Little Cherry Disease (LCD) is a critical concern to sweet cherry producers in the state of Washington. This disease is caused by infection by Little cherry virus 1 (LChV1), Little cherry virus 2 (LChV2) or the X-Disease Phytoplasma (Candidatus Phytoplasma pruni), and produces small, undersized cherries, with poor color development and flavor.
Little Cherry Disease is not a new problem in the Pacific Northwest. The first major epidemic occurred in the Kootenay valley in Canada in 1938, and over the following 40 years devastated the Canadian cherry industry so much that by 1979 the last packing line in the Kootenay valley closed, and the Canadian industry has spent the last 40 years rebuilding.
In Washington State the last major epidemic occurred in the late 1940s and into the 1950s, resulting in the removal of significant acreage. But, with the passage of time and changes in management practices, the disease has become prevalent in Washington orchards again. Since 2010, LCD has become a statewide problem, resulting in unpicked limbs/trees, tree removal, and even orchard removal.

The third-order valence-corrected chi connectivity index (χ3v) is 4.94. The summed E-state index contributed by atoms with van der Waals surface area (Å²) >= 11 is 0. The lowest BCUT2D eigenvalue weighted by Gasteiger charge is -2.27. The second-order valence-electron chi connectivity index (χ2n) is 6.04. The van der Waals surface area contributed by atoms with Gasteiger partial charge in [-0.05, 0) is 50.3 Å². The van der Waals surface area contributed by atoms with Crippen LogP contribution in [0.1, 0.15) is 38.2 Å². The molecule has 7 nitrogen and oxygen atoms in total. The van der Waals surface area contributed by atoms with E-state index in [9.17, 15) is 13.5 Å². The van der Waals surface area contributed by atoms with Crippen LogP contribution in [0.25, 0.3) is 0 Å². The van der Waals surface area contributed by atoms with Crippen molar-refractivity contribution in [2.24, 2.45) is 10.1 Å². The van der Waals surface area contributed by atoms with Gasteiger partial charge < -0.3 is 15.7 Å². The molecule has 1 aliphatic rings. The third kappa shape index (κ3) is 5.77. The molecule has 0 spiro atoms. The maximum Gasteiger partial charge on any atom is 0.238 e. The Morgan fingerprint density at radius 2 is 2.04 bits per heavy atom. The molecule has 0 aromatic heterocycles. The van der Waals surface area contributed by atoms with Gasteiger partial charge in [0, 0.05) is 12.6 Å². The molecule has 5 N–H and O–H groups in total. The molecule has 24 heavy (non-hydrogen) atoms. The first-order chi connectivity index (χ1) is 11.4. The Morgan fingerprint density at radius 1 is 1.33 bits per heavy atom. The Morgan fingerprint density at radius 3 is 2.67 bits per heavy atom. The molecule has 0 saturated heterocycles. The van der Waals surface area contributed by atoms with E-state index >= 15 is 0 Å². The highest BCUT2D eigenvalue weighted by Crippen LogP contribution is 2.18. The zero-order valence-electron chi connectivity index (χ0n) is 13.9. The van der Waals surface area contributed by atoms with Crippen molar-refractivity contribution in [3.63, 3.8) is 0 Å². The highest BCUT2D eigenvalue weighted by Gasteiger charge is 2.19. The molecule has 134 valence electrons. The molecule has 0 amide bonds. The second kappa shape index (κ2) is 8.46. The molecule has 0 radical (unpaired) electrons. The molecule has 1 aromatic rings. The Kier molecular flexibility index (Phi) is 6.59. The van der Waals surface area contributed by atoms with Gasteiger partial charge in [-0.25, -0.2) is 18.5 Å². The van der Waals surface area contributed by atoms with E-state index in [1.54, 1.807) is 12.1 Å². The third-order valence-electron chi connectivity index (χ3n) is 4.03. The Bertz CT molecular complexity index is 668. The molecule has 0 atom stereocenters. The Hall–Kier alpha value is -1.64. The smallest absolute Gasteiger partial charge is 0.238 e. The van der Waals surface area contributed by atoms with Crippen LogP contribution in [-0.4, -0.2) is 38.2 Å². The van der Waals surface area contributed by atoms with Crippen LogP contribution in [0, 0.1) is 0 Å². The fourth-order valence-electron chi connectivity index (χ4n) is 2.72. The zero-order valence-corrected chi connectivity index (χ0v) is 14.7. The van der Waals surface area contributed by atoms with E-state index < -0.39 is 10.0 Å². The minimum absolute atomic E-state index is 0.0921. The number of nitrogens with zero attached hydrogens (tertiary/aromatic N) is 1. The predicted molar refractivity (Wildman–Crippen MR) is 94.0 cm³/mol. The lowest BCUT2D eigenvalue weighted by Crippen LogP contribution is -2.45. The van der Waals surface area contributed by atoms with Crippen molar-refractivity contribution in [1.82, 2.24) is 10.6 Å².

Little cherry virus (both -1 and-2) infection of sweet cherry cultivars results in small fruit with reduced sugar content that may taste bland or insipid. Severity of the disease differs between cultivars, with Lambert and Bing being highly susceptible, whereas Van and Sam are less so and fruit may reach marketable size although flavor is still affected.